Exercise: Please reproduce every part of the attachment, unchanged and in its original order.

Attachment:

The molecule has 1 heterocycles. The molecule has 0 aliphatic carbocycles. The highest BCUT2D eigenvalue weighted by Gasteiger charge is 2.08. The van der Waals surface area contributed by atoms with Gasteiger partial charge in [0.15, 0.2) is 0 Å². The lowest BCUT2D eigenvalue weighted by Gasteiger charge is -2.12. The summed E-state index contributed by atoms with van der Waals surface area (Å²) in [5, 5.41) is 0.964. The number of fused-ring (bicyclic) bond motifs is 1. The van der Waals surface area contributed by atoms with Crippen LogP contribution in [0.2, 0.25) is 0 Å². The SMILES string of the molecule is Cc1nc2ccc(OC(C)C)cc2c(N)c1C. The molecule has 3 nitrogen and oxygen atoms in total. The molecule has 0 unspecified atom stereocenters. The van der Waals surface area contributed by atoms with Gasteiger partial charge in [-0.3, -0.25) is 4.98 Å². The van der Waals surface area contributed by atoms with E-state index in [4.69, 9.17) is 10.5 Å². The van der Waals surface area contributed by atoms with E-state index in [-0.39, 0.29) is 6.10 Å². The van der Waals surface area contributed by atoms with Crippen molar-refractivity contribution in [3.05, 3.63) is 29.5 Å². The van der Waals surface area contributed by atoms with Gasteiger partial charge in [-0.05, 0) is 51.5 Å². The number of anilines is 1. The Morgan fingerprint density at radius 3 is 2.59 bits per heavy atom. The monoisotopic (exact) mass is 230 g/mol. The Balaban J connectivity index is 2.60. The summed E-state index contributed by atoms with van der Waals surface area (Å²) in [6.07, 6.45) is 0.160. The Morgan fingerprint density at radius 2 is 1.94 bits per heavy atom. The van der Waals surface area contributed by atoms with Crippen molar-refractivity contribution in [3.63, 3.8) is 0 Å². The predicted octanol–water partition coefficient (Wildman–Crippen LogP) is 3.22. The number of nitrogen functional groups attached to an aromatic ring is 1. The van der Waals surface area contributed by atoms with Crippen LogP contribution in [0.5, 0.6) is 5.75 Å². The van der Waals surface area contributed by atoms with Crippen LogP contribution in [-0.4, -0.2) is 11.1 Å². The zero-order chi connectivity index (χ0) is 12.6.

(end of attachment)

The molecule has 1 heterocycles. The molecule has 0 aliphatic carbocycles. The highest BCUT2D eigenvalue weighted by Gasteiger charge is 2.08. The van der Waals surface area contributed by atoms with Gasteiger partial charge in [0.15, 0.2) is 0 Å². The lowest BCUT2D eigenvalue weighted by Gasteiger charge is -2.12. The summed E-state index contributed by atoms with van der Waals surface area (Å²) in [5, 5.41) is 0.964. The number of fused-ring (bicyclic) bond motifs is 1. The van der Waals surface area contributed by atoms with Crippen LogP contribution in [0.2, 0.25) is 0 Å². The SMILES string of the molecule is Cc1nc2ccc(OC(C)C)cc2c(N)c1C. The molecule has 3 nitrogen and oxygen atoms in total. The molecule has 0 unspecified atom stereocenters. The van der Waals surface area contributed by atoms with Gasteiger partial charge in [-0.3, -0.25) is 4.98 Å². The van der Waals surface area contributed by atoms with E-state index in [4.69, 9.17) is 10.5 Å². The van der Waals surface area contributed by atoms with E-state index in [-0.39, 0.29) is 6.10 Å². The van der Waals surface area contributed by atoms with Crippen molar-refractivity contribution in [3.05, 3.63) is 29.5 Å². The van der Waals surface area contributed by atoms with Gasteiger partial charge in [-0.05, 0) is 51.5 Å². The number of anilines is 1. The Morgan fingerprint density at radius 3 is 2.59 bits per heavy atom. The monoisotopic (exact) mass is 230 g/mol. The Balaban J connectivity index is 2.60. The summed E-state index contributed by atoms with van der Waals surface area (Å²) in [6.07, 6.45) is 0.160. The Morgan fingerprint density at radius 2 is 1.94 bits per heavy atom. The van der Waals surface area contributed by atoms with Crippen molar-refractivity contribution in [3.63, 3.8) is 0 Å². The predicted octanol–water partition coefficient (Wildman–Crippen LogP) is 3.22. The number of nitrogen functional groups attached to an aromatic ring is 1. The van der Waals surface area contributed by atoms with Crippen LogP contribution in [0.5, 0.6) is 5.75 Å². The van der Waals surface area contributed by atoms with Crippen LogP contribution in [-0.4, -0.2) is 11.1 Å². The zero-order chi connectivity index (χ0) is 12.6.